Bob Bingham, Carnegie Mellon professor of art and a fellow at the university's STUDIO for Creative Inquiry, has teamed up with Pittsburgh artists Ally Reeves (MFA'08) and Robin Hewlett (A'04) to create One Mile Garden. The community initiative in York, Ala., provides residents with opportunities for education and better health through urban gardening.
Working through the Coleman Center for the Arts in downtown York, the artists bicycled around town to engage residents in conversation about their relationship to the land and food. Through a series of visits and community meetings, they worked with locals to establish garden sites and to develop a program for growing healthy food.
"York is a small town in one of the poorest counties in the country and people still die of starvation and/or do not have access to fresh healthy food, thus obesity is a problem," Bingham explained.
For Bingham, the impact is huge. After just two years, there are five garden sites implemented, and one 54-fruit tree orchard in a public park planted in collaboration with the Fruit Tree Planting Foundation — with the help of 40 volunteers from the Truevine Fellowship Church.
Bingham visits occasionally to eat the 'fruits of their labor' and to continue the community process of expanding the number and variety of sites. As the harvest increases, they are also planning a distribution system via a large cart pulled by a bicycle and a series of farmers' stands to help with distribution — and the potential to make a living off the food sales.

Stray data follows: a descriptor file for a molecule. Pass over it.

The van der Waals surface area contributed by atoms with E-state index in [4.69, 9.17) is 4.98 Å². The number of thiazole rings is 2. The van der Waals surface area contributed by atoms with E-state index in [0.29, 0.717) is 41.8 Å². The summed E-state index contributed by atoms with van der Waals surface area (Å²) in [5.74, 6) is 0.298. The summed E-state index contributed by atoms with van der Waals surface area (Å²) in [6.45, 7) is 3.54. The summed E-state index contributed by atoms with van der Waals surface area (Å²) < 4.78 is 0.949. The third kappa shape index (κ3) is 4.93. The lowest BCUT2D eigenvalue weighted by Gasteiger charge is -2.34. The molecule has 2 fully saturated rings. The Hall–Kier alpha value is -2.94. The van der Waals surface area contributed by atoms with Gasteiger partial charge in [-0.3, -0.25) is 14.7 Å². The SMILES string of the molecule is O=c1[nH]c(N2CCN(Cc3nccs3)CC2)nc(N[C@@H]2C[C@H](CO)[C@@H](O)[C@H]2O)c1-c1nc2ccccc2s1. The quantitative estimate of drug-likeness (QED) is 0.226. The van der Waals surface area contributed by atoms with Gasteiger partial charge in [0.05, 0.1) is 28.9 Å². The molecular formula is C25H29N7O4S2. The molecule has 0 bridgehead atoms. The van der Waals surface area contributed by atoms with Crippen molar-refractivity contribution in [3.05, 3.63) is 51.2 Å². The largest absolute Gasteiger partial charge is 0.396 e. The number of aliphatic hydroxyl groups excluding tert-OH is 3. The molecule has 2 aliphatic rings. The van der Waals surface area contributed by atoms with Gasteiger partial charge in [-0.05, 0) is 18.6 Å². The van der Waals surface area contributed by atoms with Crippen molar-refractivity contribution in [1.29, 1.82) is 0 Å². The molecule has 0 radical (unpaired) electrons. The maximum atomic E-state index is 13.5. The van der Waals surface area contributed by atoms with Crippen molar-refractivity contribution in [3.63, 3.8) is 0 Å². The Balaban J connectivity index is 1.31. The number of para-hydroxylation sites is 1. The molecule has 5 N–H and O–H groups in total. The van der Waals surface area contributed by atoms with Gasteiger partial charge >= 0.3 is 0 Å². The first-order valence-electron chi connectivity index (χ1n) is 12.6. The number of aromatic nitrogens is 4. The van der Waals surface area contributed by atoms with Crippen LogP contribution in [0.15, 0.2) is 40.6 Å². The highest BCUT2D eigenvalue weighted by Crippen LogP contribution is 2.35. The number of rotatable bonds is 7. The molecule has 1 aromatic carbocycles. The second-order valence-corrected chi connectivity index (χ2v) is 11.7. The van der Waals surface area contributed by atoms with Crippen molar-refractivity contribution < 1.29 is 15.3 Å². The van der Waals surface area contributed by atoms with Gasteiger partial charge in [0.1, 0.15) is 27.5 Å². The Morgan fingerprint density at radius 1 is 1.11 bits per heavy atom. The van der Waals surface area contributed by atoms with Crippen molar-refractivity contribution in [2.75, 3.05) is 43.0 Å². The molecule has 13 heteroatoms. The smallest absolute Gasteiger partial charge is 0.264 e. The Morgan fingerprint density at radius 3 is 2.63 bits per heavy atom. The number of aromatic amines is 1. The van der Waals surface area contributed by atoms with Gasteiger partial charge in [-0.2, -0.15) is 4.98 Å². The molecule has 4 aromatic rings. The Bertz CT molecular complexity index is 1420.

"What an impact that would be," said Bingham, "putting people back to work tending the earth, growing and selling healthy organic food."
For 20 years Bingham's professional art practice has addressed ecological issues.
"As more and more of the population lives in the urban context, it becomes ever more important to re-establish the natural environment," he said, "from growing buildings, green roofs to creating greenways to connect natural areas like the Nine Mile Run Greenway Project."
Bingham has grown a small garden of food crops since living in Montana years ago, although becoming a father was the catalyst for seriously growing food and nurturing the land with his children.
"It is a precious experience spending time in the front yard with my children planting then eating the results of our labor. It's a rewarding experience," he said.
Through CMU's former Vice Provost for Education Indira Nair's Greening of Early Undergraduate Education Initiative, Bingham has been teaching Ecoart regularly since 2004. Most recently, his Ecoart students worked with landscape architects through on the temporary CMU student Artpark just across the Forbes Avenue bridge.
Last spring, the Ecoart students designed and implemented a rain-garden on four contiguous empty lots in Wilkinsburg, a community in Pittsburgh. Learn more about Carnegie Mellon's environmental education initiatives.